The Coronavirus/COVID-19 pandemic has resulted in the highest unemployment rates since the Great Depression of the 1920s with numbers increasing more rapidly than at other time in the past. Just this week over 6.6 million people filed for Unemployment Insurance pushing the overall national jobless rate to over 10% and it’s just beginning.
The U.S. Department of Labor reports that Unemployment Insurance Weekly Claims Initial claims were 6,606,000 for the week ending 4/4 (-261,000). Insured unemployment was 7,455,000 for the week ending 3/28 (+4,396,000).
Unemployment Insurance Weekly Claims
Initial claims were 6,606,000 for the week ending 4/4 (-261,000).
Insured unemployment was 7,455,000 for the week ending 3/28 (+4,396,000).https://t.co/ys7Eg5LKAW
— US Labor Department (@USDOL) April 9, 2020
According to NPR: “The number of people seeking unemployment benefits shot up again last week, as 6.6 million more people filed initial claims, the Labor Department said Thursday. About 16.8 million have filed in the past three weeks, and analysts expect the numbers to keep rising. In the prior week, ending March 28, a revised 6.9 million people filed first-time claims. Jobless claims have skyrocketed in recent weeks, as countless restaurants, hotels, factories and offices have been forced to shut down to combat the spread of the coronavirus.”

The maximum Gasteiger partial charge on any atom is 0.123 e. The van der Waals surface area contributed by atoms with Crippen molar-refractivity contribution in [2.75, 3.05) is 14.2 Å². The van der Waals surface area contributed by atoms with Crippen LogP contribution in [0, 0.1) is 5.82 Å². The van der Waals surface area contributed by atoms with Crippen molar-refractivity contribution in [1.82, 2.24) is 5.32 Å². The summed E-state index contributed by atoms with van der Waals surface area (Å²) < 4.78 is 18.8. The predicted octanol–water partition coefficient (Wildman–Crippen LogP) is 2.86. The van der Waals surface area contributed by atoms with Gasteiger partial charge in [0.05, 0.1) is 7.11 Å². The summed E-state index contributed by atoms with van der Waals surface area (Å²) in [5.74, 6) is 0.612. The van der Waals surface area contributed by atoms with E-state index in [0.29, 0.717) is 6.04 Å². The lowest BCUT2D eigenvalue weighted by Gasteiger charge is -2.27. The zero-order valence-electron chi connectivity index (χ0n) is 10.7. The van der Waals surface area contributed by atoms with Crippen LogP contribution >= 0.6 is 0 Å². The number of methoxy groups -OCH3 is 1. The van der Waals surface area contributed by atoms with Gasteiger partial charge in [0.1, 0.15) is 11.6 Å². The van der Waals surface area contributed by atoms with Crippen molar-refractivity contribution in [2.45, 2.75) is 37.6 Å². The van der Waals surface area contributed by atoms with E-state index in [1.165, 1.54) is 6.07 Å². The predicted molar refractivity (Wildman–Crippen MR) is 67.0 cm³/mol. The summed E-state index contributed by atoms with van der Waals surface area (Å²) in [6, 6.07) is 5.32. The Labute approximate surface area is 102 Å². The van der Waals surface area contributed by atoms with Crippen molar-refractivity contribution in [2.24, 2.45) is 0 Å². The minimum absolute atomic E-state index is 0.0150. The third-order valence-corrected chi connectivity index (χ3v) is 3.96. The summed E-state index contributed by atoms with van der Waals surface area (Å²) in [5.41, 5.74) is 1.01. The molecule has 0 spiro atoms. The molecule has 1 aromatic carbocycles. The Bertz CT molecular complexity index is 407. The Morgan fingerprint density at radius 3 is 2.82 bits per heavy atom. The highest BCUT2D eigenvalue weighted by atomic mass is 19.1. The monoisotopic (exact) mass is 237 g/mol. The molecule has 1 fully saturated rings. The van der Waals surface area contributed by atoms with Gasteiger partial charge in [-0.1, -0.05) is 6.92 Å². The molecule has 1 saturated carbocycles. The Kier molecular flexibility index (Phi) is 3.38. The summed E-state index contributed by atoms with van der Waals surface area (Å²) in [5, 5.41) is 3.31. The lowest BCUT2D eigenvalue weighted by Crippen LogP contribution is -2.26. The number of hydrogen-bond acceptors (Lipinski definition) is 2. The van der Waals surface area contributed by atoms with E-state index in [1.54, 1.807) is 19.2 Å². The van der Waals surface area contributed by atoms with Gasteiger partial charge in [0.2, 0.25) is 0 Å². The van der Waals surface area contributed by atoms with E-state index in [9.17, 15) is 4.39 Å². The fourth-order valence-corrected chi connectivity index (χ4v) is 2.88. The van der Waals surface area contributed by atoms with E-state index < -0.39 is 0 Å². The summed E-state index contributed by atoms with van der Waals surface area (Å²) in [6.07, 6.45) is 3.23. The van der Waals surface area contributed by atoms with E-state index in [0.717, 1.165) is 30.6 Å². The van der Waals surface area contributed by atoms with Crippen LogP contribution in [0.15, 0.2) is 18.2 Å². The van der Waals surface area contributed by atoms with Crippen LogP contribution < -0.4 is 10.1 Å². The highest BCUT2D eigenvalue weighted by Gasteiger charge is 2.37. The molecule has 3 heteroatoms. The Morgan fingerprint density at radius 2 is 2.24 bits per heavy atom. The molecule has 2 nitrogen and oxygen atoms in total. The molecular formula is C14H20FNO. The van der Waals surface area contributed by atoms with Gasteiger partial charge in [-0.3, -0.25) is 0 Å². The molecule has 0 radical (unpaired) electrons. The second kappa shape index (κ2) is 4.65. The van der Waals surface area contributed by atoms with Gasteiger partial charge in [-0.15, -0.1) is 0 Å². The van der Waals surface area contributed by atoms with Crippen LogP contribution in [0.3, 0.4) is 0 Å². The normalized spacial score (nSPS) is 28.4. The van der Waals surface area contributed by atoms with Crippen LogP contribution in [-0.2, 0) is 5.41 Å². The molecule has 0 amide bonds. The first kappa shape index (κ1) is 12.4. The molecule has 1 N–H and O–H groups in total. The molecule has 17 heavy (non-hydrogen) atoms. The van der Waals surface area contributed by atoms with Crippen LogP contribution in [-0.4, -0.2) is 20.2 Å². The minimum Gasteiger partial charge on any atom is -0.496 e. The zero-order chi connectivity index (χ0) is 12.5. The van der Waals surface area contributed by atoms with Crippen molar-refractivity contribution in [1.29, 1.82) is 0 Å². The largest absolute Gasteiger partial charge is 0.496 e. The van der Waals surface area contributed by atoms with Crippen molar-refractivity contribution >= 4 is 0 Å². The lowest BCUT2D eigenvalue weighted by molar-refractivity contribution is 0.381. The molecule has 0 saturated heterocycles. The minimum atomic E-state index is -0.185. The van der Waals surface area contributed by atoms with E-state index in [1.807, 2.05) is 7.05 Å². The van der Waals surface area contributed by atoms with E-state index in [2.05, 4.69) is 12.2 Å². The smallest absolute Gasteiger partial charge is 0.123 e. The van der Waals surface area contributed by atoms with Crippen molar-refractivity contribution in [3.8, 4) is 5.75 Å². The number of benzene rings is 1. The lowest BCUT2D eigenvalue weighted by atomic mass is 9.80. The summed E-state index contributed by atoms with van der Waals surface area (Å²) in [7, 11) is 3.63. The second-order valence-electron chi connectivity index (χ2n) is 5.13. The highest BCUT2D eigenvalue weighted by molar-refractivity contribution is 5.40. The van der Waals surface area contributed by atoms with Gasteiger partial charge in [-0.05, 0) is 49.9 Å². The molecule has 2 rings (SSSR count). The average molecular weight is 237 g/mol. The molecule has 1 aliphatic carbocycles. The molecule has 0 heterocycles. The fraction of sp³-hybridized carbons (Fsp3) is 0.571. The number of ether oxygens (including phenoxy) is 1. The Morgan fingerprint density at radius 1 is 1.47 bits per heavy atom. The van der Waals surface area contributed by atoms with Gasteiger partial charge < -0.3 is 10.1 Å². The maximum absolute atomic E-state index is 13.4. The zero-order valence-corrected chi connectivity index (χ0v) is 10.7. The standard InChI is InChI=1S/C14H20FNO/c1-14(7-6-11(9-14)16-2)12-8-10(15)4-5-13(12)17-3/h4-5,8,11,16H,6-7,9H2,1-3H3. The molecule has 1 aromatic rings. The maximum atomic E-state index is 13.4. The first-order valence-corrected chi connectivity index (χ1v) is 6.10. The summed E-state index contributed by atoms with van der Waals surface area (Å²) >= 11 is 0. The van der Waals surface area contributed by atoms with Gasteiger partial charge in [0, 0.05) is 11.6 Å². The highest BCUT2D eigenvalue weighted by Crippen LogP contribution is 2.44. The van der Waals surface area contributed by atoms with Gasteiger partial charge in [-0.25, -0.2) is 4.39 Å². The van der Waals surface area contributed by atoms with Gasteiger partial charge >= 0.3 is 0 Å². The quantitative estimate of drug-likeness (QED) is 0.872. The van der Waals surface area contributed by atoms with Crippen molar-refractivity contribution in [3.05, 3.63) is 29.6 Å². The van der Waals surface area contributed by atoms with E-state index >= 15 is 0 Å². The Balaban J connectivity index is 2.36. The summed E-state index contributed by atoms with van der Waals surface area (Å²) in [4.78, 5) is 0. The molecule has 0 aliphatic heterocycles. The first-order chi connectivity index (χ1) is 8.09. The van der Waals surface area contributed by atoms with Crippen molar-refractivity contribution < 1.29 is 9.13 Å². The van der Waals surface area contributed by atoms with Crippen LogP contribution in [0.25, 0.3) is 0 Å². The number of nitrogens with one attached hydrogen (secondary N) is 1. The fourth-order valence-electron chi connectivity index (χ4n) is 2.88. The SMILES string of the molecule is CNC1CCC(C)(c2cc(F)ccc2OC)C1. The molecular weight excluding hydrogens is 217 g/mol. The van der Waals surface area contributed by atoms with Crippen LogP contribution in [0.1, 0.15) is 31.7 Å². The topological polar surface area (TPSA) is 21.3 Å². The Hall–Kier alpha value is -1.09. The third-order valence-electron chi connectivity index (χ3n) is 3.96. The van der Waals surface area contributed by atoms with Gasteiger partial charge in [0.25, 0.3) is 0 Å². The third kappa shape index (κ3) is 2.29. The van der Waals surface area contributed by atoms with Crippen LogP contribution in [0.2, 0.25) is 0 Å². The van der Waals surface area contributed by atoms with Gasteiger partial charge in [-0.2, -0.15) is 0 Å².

While the Associated Press (AP) reports: “A staggering 16.8 million Americans have been thrown onto the unemployment rolls in just three weeks, underscoring the terrifying speed with which the coronavirus outbreak has brought world economies to a near standstill. Numbers released Thursday by the world’s largest economy showed that 6.6 million American workers applied for unemployment benefits last week, on top of more than 10 million in the two weeks before that. That means more than 1 in 10 U.S. workers have been forced out of a job since the crisis took hold. The real numbers could be even higher because the surge of jobless claims has overwhelmed state unemployment offices around the country, and some people have been unable to get through by telephone or website. And still more job cuts are expected.”
The U.S. unemployment rate could hit 15% — a number last seen at the tail end of the Depression — when the figures for April come out.